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Joanna Lewis, Mark Neider; Evaluating Spatial-Based Attention Exclusivity for Hemifield Independence: Accounting for Effects of Salience, Distractor Preview, and Spatial Certainty. Journal of Vision 2016;16(12):905. doi: 10.1167/16.12.905.
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© ARVO (1962-2015); The Authors (2016-present)
Previous research by Alvarez and colleagues (2012) found evidence of hemifield independence for spatial, but not feature-based attention in visual search. However, reaction times for feature-based searches in this study were faster than spatial-based searches, suggesting that participants may have perceived a reduced set size in the feature-based condition, masking possible hemifield effects. In three studies we further investigated the extent to which the hemifield advantage is limited to spatial-based search by evaluating the processing of distractors outside the feature and spatial subset of search items (Exp1), characterizing search array preview effects for both feature and spatial–based search (Exp2), and manipulating spatial certainty of the feature-based search task (Exp3). In all studies, participants searched for a rotated target "T" among distractor "L"s arranged unilaterally or bilaterally in black and white at several eccentricities. Feature-based search participants were told to look only within white search items; spatial-based participants were told to look only in the middle eccentricity. In Exp1 we found that including a target item at an unattended array eccentricity had no effect on search performance for both search conditions. Interestingly, we also found evidence of hemifield independence for both search conditions. In Exp2, RTs for feature-based search were faster, regardless of whether there was a preview; hemifield advantages were only observed for spatial-based search. In Exp3 we controlled for the spatial certainty of the target in both search conditions and found neither faster RTs for feature-based search compared to spatial-based search, or a feature-based hemifield advantage, suggesting that our observation of a hemifield benefit for feature-based search in Exp1 was likely attributable to spatial certainty of where the feature-based target occurred (always in the middle eccentricity). Evidence of hemifield independence persisted for spatial-based search. These results further support the claim that hemifield independence exists exclusively for spatial-based attention.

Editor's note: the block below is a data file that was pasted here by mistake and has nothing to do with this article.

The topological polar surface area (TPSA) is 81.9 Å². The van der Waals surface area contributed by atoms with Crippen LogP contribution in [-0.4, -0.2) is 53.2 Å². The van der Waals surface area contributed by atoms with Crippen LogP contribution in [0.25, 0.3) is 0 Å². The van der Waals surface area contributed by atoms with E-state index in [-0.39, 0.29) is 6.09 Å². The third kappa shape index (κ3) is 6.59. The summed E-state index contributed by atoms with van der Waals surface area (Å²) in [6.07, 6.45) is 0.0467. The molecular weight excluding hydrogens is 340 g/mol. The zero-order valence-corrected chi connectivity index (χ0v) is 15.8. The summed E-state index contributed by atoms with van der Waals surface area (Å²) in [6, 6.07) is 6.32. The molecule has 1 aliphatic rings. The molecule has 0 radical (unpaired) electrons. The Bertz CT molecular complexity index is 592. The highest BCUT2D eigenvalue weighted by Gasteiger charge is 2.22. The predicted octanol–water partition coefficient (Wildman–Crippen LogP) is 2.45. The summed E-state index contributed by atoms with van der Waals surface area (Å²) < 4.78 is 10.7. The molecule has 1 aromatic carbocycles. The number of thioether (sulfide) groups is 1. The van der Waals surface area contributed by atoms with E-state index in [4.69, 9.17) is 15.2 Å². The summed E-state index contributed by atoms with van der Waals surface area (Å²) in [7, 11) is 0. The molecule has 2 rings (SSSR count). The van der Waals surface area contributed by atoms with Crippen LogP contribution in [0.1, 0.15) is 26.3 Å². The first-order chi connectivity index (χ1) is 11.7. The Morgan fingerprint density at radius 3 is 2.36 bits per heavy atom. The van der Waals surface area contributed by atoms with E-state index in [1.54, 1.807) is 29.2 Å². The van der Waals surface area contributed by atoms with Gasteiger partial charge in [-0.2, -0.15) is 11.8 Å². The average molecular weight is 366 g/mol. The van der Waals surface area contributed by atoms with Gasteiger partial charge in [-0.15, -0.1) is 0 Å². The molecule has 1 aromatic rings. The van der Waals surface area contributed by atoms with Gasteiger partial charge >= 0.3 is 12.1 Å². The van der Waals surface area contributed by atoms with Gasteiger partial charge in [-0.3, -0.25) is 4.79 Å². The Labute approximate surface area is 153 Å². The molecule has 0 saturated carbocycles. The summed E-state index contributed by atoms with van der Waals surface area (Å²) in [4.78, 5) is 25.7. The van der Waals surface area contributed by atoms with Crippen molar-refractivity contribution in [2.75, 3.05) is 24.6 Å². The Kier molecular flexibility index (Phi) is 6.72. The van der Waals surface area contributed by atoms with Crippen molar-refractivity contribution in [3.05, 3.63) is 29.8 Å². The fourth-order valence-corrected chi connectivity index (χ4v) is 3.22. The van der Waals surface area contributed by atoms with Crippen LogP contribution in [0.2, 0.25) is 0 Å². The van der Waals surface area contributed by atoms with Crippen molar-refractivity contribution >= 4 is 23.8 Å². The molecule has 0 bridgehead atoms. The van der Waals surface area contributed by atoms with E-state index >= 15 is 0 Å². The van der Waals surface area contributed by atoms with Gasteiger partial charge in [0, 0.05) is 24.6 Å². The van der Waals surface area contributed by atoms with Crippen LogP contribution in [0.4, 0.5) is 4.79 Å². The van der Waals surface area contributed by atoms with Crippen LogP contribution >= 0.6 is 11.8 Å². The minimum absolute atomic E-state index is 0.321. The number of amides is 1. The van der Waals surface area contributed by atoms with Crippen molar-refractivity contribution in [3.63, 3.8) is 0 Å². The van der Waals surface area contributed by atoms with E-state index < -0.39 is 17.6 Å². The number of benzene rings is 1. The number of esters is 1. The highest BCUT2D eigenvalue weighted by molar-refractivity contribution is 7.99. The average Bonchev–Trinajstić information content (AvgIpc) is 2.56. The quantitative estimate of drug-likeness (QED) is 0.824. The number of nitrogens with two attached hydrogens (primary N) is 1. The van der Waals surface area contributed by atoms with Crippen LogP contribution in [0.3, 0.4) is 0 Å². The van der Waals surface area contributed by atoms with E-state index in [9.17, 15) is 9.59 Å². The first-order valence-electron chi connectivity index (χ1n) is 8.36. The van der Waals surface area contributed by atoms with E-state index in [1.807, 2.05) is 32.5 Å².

Meeting abstract presented at VSS 2016
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